Archive for Wednesday, October 27, 2010

Town Talk: Cramming at City Hall; library flier with utility bills; update on overcrowded houses

October 27, 2010, 11:17 a.m. Updated October 27, 2010, 1:17 p.m.


• City leaders have been getting crammed. A new report from City Auditor Michael Eglinski found that the city is paying about $200 a month on its phone bills for services it didn’t sign up for or does not want. The practice is known in the phone industry as “cramming.”

The services show up under terms such as voice message monthly fee, webhosting service, PC tech or efax monthly service. The fees are placed on the bill by third-party providers, not the actual telephone service provider. Eglinski said the third party providers often are able to put the charges on the bill because they’ve gotten someone in City Hall to sign up for what sounds like an ubiquitous offer, or they offer a service for free that then converts into a paid service unless the city specifically opts out of the program.

City Manager David Corliss said the city is in the process of having the fees removed from the bill, and also is having meetings with department managers to ensure they are on the lookout for cramming practices. Eglinski said the city may want to file a complaint with the Federal Trade Commission.

• A Lawrence landlord that was the subject of a Journal-World article on over-occupancy of homes is still attracting attention at City Hall. Since the article ran on Lawrence landlord Serina Hearn, the city has confirmed that it is reviewing six of Hearn’s properties for possible code violations. Four of the cases involve whether too many unrelated people are living in the home, while two others are related to other zoning issues, said Scott McCullough, director of planning.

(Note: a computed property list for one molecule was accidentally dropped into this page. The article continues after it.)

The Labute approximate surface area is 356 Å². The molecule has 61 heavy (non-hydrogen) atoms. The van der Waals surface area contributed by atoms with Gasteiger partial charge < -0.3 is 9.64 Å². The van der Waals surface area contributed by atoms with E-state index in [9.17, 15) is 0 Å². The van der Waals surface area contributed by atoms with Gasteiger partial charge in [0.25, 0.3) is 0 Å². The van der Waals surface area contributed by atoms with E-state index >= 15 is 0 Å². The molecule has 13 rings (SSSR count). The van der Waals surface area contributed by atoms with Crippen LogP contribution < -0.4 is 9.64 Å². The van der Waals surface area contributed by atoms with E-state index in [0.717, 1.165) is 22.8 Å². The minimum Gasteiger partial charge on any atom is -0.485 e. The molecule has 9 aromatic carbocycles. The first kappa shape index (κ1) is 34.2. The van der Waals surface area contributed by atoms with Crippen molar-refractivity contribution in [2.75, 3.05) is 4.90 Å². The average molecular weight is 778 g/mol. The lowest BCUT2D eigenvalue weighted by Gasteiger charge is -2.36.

The Lawrence-Douglas County Housing Authority also confirmed that it is reviewing whether Hearn’s properties are still eligible to be part of the Section 8 housing program. Director Barbara Huppee said there is a provision in the federal regulations that calls for Section 8 providers to comply with all local codes and ordinances. Hearn has disputed that her properties are out of compliance.

• Candidates in races across the area on Tuesday filed reports showing how much money they’ve collected in donations. One race that was absent, though, was the bond issue for the Lawrence Public Library. Douglas County Clerk Jamie Shew said that’s because of an oddity in state law. Campaign organizations that are advocating for the support or defeat of a special question have until the end of the year to file their finance reports. In other words, groups like the Vote Yes for the Library campaign are not required to show their list of contributors prior to the election.

But Brad Finkeldei, treasurer of the Vote Yes for the Library group, said he did have information he could share. Thus far, the group has collected $20,733. The largest donations have been $2,500 from the Friends of the Library group and $3,500 from the Lawrence Public Library Foundation. A PDF list of all donors accompanies this article.

Related document

Vote Yes for the Library donor list ( .PDF )

• Also on the library front, City Hall leaders gave more details about a library bond flier that was included in October’s city utility bills.

Megan Gilliland, communications coordinator for the city, said the one-third sheet of paper was placed in utility bills at the expense of the Lawrence Public Library. The library paid $600 for the printing of the flier. The city’s mailing costs were not increased because the one-third sheet did not push the billings into a new weight category.

Gilliland said the city felt comfortable placing the flier in with utility bills because it was deemed an educational piece, not one advocating for the passage of the $18 million bond issue. The flier provided a summary of what the expansion would include, but did not ask residents to vote for the project. It did include sections titled: Why is this project needed? and What happens if the referendum does not pass?